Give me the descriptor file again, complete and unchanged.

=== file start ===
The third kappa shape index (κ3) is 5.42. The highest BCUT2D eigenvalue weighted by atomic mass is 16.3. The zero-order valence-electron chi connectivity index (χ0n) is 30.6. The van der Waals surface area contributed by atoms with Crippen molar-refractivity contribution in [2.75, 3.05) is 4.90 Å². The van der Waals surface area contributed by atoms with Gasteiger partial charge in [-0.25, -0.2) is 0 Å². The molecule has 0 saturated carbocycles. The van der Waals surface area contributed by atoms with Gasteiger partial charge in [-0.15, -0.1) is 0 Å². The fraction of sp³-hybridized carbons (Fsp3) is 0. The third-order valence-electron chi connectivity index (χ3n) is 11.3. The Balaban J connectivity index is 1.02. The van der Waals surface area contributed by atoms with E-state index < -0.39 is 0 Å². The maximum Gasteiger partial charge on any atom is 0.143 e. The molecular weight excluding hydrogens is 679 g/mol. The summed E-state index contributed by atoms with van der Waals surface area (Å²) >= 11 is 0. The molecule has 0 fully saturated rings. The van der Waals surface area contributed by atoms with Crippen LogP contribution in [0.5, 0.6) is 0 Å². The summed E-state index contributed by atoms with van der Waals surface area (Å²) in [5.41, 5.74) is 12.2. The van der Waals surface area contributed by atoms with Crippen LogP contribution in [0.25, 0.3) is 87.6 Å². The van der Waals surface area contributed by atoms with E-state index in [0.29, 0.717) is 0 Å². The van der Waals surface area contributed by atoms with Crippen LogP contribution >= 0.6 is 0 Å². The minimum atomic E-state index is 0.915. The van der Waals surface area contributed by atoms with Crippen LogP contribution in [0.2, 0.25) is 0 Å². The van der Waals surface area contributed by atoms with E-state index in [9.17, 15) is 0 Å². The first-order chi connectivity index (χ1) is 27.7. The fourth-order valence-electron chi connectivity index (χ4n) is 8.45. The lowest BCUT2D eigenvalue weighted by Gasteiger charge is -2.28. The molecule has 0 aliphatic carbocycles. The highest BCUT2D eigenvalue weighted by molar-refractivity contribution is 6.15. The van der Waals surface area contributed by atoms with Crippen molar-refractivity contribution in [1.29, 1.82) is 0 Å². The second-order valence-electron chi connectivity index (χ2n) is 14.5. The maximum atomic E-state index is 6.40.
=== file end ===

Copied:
The third kappa shape index (κ3) is 5.42. The highest BCUT2D eigenvalue weighted by atomic mass is 16.3. The zero-order valence-electron chi connectivity index (χ0n) is 30.6. The van der Waals surface area contributed by atoms with Crippen molar-refractivity contribution in [2.75, 3.05) is 4.90 Å². The van der Waals surface area contributed by atoms with Gasteiger partial charge in [-0.25, -0.2) is 0 Å². The molecule has 0 saturated carbocycles. The van der Waals surface area contributed by atoms with Gasteiger partial charge in [-0.15, -0.1) is 0 Å². The fraction of sp³-hybridized carbons (Fsp3) is 0. The third-order valence-electron chi connectivity index (χ3n) is 11.3. The Balaban J connectivity index is 1.02. The van der Waals surface area contributed by atoms with E-state index < -0.39 is 0 Å². The maximum Gasteiger partial charge on any atom is 0.143 e. The molecular weight excluding hydrogens is 679 g/mol. The summed E-state index contributed by atoms with van der Waals surface area (Å²) >= 11 is 0. The molecule has 0 fully saturated rings. The van der Waals surface area contributed by atoms with Crippen LogP contribution in [0.5, 0.6) is 0 Å². The summed E-state index contributed by atoms with van der Waals surface area (Å²) in [5.41, 5.74) is 12.2. The van der Waals surface area contributed by atoms with Crippen LogP contribution in [0.25, 0.3) is 87.6 Å². The van der Waals surface area contributed by atoms with E-state index in [0.29, 0.717) is 0 Å². The van der Waals surface area contributed by atoms with Crippen LogP contribution >= 0.6 is 0 Å². The minimum atomic E-state index is 0.915. The van der Waals surface area contributed by atoms with Crippen LogP contribution in [0.2, 0.25) is 0 Å². The van der Waals surface area contributed by atoms with E-state index in [9.17, 15) is 0 Å². The first-order chi connectivity index (χ1) is 27.7. The fourth-order valence-electron chi connectivity index (χ4n) is 8.45. The lowest BCUT2D eigenvalue weighted by Gasteiger charge is -2.28. The molecule has 0 aliphatic carbocycles. The highest BCUT2D eigenvalue weighted by molar-refractivity contribution is 6.15. The van der Waals surface area contributed by atoms with Crippen molar-refractivity contribution in [1.29, 1.82) is 0 Å². The second-order valence-electron chi connectivity index (χ2n) is 14.5. The maximum atomic E-state index is 6.40.